JACKSON — On Monday morning, Jodeen Tebay wasn’t exactly sure how she was going to explain the war in Ukraine to her first-grade class.
But it turned out, she didn’t have to. They already knew.
When Tebay spun a globe to Ukraine and told her students that the day’s guest, movement teacher Karen Hogan, would be traveling there to help kids “just like you, all the way across the world,” one student piped up with an immediate rebuttal.
“That’s getting invaded, though,” Julian Levenson said.
“You know about that?” Tebay asked.
“Yeah!” they all replied.
“Russia wants to take over Ukraine,” one student explained. “It wants more space, and it’s already the biggest thing in the world.”
Another student added, “They don’t need any more space.”
Tebay’s was one of several classrooms at Munger Mountain Elementary School that made cards to support children who fled Ukraine as Russian troops invaded.
The thoughtful letters and colorful drawings will be scanned and made into non-fungible tokens, or NFTs, to raise funds for refugee families. Then Hogan will hand deliver the originals to Ukrainian refugees when she travels to Poland this weekend.
She is hoping impromptu movement classes will offer children and their mothers respite from the throes of resettlement.
“I don’t want to come off as naive thinking that the kids are going to want to dance,” Hogan told the News&Guide previously. “But if I could bring them a spark of joy, that’s the goal.”
Hogan is traveling with Global Volunteers and the American non profit NotMeButWe, which is operating emergency day care camps in Poland. The idea for the NFT cards came from the nonprofit’s fundraising platform, Kid Art Charity, which has helped organize similar efforts in Carlsbad, California.
On Monday, Thatcher Grimberg pulled Hogan aside to ask her how many kids were in need.
“Two million,” she replied.
Instead of being discouraged, the stalwart first grader said he could make cards for everyone if he had more time.
“If I had two days, I would work nonstop; no meals and no sleep,” he said. “On the third day I’d be done.”
In his 30 minutes of allotted time, Thatcher managed three vibrant posters. Around the Ukrainian word for peace he drew a peace symbol and the Ukrainian flag. Other students added the American flag or the bison-silhouetted Wyoming flag in a show of solidarity.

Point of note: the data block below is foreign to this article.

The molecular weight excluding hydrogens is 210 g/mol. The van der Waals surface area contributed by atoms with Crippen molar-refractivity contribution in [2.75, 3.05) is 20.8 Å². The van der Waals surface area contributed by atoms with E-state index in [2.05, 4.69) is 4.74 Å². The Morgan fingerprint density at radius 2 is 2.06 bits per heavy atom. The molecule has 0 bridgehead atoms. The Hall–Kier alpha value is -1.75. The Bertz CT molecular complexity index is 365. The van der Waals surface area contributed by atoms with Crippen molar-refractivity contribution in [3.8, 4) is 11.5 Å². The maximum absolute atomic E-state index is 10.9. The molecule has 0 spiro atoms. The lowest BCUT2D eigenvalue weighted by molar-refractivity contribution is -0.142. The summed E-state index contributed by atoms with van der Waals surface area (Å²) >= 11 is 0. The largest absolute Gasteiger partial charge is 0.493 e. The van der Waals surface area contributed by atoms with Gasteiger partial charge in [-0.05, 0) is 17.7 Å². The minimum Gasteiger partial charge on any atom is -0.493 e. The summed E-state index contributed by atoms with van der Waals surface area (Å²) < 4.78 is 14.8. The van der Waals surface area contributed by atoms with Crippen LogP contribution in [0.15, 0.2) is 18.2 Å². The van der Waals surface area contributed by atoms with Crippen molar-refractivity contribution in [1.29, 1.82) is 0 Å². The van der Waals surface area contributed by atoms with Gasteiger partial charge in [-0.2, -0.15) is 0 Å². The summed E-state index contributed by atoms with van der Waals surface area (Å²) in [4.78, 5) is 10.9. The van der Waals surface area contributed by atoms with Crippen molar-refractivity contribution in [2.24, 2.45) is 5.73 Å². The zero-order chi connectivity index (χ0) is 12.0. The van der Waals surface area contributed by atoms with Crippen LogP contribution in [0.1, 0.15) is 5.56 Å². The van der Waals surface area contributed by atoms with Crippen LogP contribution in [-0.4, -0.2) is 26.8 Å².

Xitlali Sosa-Carlos drew a rainbow and wrote words of encouragement: “We support you. I hope you feel better. We believe that you are great.”
Across the hall, Kelly Keefe’s first-grade class was equally hard at work, and one student was particularly struck by her classmates’ compassion.
“[Alexandra] has a lot of family over there,” Keefe said, “so when we started talking about how we were going to create some art and send some words of love and encouragement to them, she was in tears. And she was very, very happy that we were doing something like this for her country.”
Keefe said her students were quite knowledgeable about the war. They even knew Vladimir Putin’s name. On a bulletin board, they brainstormed messages one might include in a letter to a sick or struggling family member.
“Don’t give up,” was one sentiment.
“Be brave,” read another. “Be strong.”
Others were more tailored to the specific situation in Ukraine: “USA believes in you.”
“Fight for your rights.”
Tebay said it was important for students to discuss a global affair like the war in Ukraine because “it’s giving them a voice.”
“They hear adults talk about it all the time, but how often are they engaged in the conversation?” she said.
By forging a connection, small though it may be, Tebay said her students are breaking out of the Jackson bubble a bit to recognize some global connectedness.
Their participation also means Hogan is able to take those sentiments with her when she flies out this Friday.
“It seemed they needed an outlet for questions and feelings they’ve had about the war,” Hogan said. “They ... boiled the conflict down to its essence in a way I hadn’t expected.”